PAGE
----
After a lot of talking it seems we are coming to concrete facts. Indeed, to resolutions that find few equals.
On March 2, an agreement was signed which commits nearly 200 states to adopt a legally binding document to deal with the plastic waste emergency. By 2024, these states are committed to drafting – (through the UN) – and signing a treaty that has been given the name of “Plastic Treaty”.
Why is it relevant? This is the first document with legal and multilateral value that commits states to joint and coordinated actions to combat the plague of plastic waste. In fact, it affirmed the identification of this phenomenon as a systemic risk capable of threatening health and the global ecosystem. A few days ago the news of a study confirming the presence of microplastics in human blood, a fact that adds to the innumerable damage that the dispersion of plastic in the environment causes.
The general objective of the treaty is to manage “the entire life cycle of plastic”. This means that there is an international commitment to implement a circular economy system in the industry and consumption of plastics. The maximum objective of such an agreement – and in general of such a proposal – is to minimize the dispersion of plastic waste in the environment. In addition to the positive ambition to achieve such a result, there is also a method factor for which the circular economy can be the only way to stop the environmental dispersion of plastic without having to completely erase a much-used material and a giant economic sector.
However, a problem remains. That is, from the ratification of the treaty within the UN and its ratification by the states, passing through the study and implementation of such a plan, at least 2 decades of work are expected. Too long a period of time. In fact, spills into the oceans continue to increase, as does the production of plastic itself.
Therefore River Cleaning is also in this case the most relevant technological solution. Being able to stop the flow of plastic waste present in rivers can represent the factor that can make the “Plastic Treaty” the legal structure for the solution to plastic pollution without the time required for its implementation representing an obstacle. In fact, the success of this treaty can also be based on the fact that the necessary time frame can be mitigated by the presence of technological solutions.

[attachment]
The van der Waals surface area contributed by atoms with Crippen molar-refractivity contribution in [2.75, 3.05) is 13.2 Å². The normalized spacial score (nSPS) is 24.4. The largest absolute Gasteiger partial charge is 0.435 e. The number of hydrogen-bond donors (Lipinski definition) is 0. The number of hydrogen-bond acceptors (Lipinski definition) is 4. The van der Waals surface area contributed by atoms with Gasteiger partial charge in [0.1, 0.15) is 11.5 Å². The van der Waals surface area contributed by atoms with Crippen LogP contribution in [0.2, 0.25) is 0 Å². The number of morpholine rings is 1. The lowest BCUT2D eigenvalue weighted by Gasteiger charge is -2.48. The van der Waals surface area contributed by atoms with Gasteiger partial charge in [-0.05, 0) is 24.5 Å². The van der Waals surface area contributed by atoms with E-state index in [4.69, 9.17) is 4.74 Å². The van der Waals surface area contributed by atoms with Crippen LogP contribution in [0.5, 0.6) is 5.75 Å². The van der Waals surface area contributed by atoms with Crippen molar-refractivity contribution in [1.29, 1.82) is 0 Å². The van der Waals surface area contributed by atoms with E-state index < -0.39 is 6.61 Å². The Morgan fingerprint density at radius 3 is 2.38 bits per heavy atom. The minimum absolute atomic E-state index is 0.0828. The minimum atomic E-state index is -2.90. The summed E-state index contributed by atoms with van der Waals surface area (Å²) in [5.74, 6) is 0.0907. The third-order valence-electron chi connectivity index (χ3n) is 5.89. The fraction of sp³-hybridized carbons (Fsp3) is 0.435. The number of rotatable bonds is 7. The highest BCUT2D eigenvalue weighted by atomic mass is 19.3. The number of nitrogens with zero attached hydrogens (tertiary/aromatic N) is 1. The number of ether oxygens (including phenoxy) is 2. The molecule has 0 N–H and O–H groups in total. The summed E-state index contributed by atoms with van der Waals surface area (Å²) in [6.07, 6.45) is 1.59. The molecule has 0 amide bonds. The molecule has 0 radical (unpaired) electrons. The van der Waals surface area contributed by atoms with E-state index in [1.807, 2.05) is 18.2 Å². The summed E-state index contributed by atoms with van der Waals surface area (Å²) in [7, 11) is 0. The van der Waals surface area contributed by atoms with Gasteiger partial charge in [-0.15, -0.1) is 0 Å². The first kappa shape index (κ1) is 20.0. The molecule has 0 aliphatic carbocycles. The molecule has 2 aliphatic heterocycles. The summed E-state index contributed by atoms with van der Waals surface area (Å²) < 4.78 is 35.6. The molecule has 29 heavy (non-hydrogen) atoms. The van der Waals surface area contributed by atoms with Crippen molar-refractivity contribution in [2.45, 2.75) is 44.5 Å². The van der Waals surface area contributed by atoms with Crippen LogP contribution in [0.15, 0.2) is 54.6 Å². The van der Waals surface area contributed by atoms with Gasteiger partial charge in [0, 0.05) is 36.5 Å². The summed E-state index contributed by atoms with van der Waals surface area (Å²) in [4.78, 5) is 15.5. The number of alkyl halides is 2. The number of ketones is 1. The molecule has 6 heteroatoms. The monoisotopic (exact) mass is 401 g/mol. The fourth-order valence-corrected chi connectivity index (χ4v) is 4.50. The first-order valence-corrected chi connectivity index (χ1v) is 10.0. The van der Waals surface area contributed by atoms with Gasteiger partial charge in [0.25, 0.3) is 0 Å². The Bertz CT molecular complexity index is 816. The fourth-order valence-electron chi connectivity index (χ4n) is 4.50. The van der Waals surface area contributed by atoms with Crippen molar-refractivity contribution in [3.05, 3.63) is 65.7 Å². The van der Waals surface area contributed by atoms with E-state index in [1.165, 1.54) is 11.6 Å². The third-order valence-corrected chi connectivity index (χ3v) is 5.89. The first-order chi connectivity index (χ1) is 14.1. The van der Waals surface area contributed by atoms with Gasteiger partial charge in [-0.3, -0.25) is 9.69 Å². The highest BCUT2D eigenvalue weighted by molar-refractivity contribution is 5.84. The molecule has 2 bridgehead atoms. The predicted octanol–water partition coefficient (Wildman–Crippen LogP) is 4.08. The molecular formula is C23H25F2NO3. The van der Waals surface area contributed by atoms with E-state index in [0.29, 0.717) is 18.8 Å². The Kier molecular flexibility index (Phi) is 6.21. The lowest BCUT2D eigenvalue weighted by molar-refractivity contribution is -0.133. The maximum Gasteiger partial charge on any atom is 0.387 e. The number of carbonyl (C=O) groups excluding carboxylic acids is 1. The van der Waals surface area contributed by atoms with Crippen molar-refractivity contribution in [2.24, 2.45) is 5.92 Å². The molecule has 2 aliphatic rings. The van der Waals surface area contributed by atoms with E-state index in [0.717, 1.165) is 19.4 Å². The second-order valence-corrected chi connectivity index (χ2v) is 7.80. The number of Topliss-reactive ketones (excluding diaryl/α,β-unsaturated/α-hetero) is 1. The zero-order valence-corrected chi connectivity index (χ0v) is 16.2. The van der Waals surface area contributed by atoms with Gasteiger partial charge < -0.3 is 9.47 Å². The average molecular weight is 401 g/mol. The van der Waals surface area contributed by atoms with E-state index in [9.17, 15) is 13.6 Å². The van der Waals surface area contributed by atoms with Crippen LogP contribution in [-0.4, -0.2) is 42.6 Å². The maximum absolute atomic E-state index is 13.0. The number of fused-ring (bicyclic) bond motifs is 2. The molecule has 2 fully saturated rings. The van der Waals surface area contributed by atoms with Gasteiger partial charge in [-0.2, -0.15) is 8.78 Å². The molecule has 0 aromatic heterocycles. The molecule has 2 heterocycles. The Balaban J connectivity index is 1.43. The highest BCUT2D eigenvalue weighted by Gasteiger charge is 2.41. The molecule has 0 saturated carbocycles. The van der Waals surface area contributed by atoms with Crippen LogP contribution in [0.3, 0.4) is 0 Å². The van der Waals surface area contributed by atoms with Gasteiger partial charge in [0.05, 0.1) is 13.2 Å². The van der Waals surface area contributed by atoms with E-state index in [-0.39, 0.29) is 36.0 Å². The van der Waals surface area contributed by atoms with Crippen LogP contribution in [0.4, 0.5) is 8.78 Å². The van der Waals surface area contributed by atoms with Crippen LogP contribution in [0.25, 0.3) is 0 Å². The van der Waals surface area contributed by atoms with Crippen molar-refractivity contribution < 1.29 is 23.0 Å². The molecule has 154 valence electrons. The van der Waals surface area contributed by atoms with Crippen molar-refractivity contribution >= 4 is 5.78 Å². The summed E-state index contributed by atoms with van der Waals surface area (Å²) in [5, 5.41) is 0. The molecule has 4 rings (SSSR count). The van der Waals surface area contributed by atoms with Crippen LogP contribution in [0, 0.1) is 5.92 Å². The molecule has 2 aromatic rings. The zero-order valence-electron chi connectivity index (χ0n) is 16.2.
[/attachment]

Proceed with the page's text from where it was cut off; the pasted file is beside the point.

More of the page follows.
River Cleaning is exactly this and the development model we pursue stems from this consideration: not the solution of managing the life cycle of plastic, but preventing it from reaching the oceans and all the negative effects this causes.The problem of plastic waste has two fundamental characteristics: the systemic character on the one hand and the emergency one on the other. It is therefore clear that the systemic character is an aspect that properly concerns the sphere of legislation and international cooperation, while the emergency produced by this phenomenon requires technological solutions and field operations.
River Cleaning stands at the crossroads of these two instances, its scalability makes it a systematized technology and the intrinsic simplicity of its technology – floating boe whose rotation is driven by the current itself – makes it implementable in a short time.